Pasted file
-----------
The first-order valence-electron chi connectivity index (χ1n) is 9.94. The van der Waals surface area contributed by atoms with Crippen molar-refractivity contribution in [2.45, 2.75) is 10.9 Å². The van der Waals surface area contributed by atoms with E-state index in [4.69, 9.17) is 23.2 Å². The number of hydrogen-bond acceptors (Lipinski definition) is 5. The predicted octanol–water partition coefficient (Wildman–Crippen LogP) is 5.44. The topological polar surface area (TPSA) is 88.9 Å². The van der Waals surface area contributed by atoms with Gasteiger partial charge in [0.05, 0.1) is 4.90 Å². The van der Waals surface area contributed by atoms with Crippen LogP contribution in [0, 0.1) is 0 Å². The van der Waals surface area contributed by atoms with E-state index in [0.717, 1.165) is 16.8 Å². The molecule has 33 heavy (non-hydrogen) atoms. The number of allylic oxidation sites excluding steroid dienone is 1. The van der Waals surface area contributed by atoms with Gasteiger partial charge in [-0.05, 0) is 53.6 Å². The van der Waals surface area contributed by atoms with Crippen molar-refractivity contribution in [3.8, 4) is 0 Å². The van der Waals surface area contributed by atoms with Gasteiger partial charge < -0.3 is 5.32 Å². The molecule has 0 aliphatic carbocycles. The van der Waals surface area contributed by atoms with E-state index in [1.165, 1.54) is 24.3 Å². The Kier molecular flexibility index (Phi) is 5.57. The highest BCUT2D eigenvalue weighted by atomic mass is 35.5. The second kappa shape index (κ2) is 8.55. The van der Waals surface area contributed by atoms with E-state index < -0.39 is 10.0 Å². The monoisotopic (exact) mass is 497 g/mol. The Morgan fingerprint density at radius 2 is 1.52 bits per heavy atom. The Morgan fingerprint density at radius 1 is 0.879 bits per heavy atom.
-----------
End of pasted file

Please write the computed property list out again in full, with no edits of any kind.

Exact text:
The first-order valence-electron chi connectivity index (χ1n) is 9.94. The van der Waals surface area contributed by atoms with Crippen molar-refractivity contribution in [2.45, 2.75) is 10.9 Å². The van der Waals surface area contributed by atoms with E-state index in [4.69, 9.17) is 23.2 Å². The number of hydrogen-bond acceptors (Lipinski definition) is 5. The predicted octanol–water partition coefficient (Wildman–Crippen LogP) is 5.44. The topological polar surface area (TPSA) is 88.9 Å². The van der Waals surface area contributed by atoms with Gasteiger partial charge in [0.05, 0.1) is 4.90 Å². The van der Waals surface area contributed by atoms with Crippen LogP contribution in [0, 0.1) is 0 Å². The van der Waals surface area contributed by atoms with E-state index in [0.717, 1.165) is 16.8 Å². The molecule has 33 heavy (non-hydrogen) atoms. The number of allylic oxidation sites excluding steroid dienone is 1. The van der Waals surface area contributed by atoms with Gasteiger partial charge in [-0.05, 0) is 53.6 Å². The van der Waals surface area contributed by atoms with Crippen molar-refractivity contribution in [3.8, 4) is 0 Å². The van der Waals surface area contributed by atoms with Gasteiger partial charge < -0.3 is 5.32 Å². The molecule has 0 aliphatic carbocycles. The van der Waals surface area contributed by atoms with E-state index in [1.165, 1.54) is 24.3 Å². The Kier molecular flexibility index (Phi) is 5.57. The highest BCUT2D eigenvalue weighted by atomic mass is 35.5. The second kappa shape index (κ2) is 8.55. The van der Waals surface area contributed by atoms with E-state index < -0.39 is 10.0 Å². The monoisotopic (exact) mass is 497 g/mol. The Morgan fingerprint density at radius 2 is 1.52 bits per heavy atom. The Morgan fingerprint density at radius 1 is 0.879 bits per heavy atom.